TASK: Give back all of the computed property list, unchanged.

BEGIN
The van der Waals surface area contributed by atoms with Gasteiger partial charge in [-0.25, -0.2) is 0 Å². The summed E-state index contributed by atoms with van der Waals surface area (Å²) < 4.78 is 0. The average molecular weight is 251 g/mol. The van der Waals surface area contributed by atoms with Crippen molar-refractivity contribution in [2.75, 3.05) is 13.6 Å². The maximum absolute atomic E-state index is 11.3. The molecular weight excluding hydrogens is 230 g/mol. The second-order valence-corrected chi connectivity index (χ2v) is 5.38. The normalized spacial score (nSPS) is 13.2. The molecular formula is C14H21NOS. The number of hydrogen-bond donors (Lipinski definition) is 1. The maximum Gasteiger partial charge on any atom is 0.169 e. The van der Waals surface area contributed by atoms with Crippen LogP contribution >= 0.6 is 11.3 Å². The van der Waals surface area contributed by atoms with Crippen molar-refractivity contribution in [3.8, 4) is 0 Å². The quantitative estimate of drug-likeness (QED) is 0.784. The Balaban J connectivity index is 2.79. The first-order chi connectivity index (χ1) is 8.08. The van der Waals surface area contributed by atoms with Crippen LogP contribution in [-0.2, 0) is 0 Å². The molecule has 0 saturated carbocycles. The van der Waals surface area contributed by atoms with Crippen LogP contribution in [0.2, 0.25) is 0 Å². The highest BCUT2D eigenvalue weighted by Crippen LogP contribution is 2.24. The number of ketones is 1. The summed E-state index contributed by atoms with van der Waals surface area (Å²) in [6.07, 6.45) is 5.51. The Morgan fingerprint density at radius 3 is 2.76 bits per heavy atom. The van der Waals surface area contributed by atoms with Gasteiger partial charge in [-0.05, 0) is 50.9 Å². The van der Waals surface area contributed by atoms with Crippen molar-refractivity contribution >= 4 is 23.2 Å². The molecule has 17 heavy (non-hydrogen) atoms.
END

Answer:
The van der Waals surface area contributed by atoms with Gasteiger partial charge in [-0.25, -0.2) is 0 Å². The summed E-state index contributed by atoms with van der Waals surface area (Å²) < 4.78 is 0. The average molecular weight is 251 g/mol. The van der Waals surface area contributed by atoms with Crippen molar-refractivity contribution in [2.75, 3.05) is 13.6 Å². The maximum absolute atomic E-state index is 11.3. The molecular weight excluding hydrogens is 230 g/mol. The second-order valence-corrected chi connectivity index (χ2v) is 5.38. The normalized spacial score (nSPS) is 13.2. The molecular formula is C14H21NOS. The number of hydrogen-bond donors (Lipinski definition) is 1. The maximum Gasteiger partial charge on any atom is 0.169 e. The van der Waals surface area contributed by atoms with Crippen LogP contribution >= 0.6 is 11.3 Å². The van der Waals surface area contributed by atoms with Crippen molar-refractivity contribution in [3.8, 4) is 0 Å². The quantitative estimate of drug-likeness (QED) is 0.784. The Balaban J connectivity index is 2.79. The first-order chi connectivity index (χ1) is 8.08. The van der Waals surface area contributed by atoms with Crippen LogP contribution in [-0.2, 0) is 0 Å². The molecule has 0 saturated carbocycles. The van der Waals surface area contributed by atoms with Crippen LogP contribution in [0.2, 0.25) is 0 Å². The highest BCUT2D eigenvalue weighted by Crippen LogP contribution is 2.24. The number of ketones is 1. The summed E-state index contributed by atoms with van der Waals surface area (Å²) in [6.07, 6.45) is 5.51. The Morgan fingerprint density at radius 3 is 2.76 bits per heavy atom. The van der Waals surface area contributed by atoms with Gasteiger partial charge in [-0.05, 0) is 50.9 Å². The van der Waals surface area contributed by atoms with Crippen molar-refractivity contribution >= 4 is 23.2 Å². The molecule has 17 heavy (non-hydrogen) atoms.